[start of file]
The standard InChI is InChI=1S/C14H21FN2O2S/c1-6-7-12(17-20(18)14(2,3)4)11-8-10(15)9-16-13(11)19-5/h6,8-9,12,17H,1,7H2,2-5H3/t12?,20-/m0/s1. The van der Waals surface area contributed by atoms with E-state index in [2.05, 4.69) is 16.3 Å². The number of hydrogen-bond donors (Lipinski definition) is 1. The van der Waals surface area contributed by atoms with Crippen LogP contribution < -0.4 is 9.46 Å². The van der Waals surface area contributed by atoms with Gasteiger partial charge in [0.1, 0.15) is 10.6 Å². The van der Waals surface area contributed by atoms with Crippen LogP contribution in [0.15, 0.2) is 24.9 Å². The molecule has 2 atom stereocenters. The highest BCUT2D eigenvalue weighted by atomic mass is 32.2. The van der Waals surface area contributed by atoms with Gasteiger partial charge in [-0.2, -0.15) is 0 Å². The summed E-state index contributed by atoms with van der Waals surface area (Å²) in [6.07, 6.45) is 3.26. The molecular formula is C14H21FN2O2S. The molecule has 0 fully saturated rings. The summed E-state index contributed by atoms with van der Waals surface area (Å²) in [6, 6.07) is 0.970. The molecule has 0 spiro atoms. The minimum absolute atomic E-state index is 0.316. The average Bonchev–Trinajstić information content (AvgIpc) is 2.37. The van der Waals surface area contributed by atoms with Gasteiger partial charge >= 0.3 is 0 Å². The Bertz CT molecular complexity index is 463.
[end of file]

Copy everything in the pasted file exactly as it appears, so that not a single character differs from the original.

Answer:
The standard InChI is InChI=1S/C14H21FN2O2S/c1-6-7-12(17-20(18)14(2,3)4)11-8-10(15)9-16-13(11)19-5/h6,8-9,12,17H,1,7H2,2-5H3/t12?,20-/m0/s1. The van der Waals surface area contributed by atoms with E-state index in [2.05, 4.69) is 16.3 Å². The number of hydrogen-bond donors (Lipinski definition) is 1. The van der Waals surface area contributed by atoms with Crippen LogP contribution < -0.4 is 9.46 Å². The van der Waals surface area contributed by atoms with Gasteiger partial charge in [0.1, 0.15) is 10.6 Å². The van der Waals surface area contributed by atoms with Crippen LogP contribution in [0.15, 0.2) is 24.9 Å². The molecule has 2 atom stereocenters. The highest BCUT2D eigenvalue weighted by atomic mass is 32.2. The van der Waals surface area contributed by atoms with Gasteiger partial charge in [-0.2, -0.15) is 0 Å². The summed E-state index contributed by atoms with van der Waals surface area (Å²) in [6.07, 6.45) is 3.26. The molecular formula is C14H21FN2O2S. The molecule has 0 fully saturated rings. The summed E-state index contributed by atoms with van der Waals surface area (Å²) in [6, 6.07) is 0.970. The molecule has 0 spiro atoms. The minimum absolute atomic E-state index is 0.316. The average Bonchev–Trinajstić information content (AvgIpc) is 2.37. The van der Waals surface area contributed by atoms with Gasteiger partial charge >= 0.3 is 0 Å². The Bertz CT molecular complexity index is 463.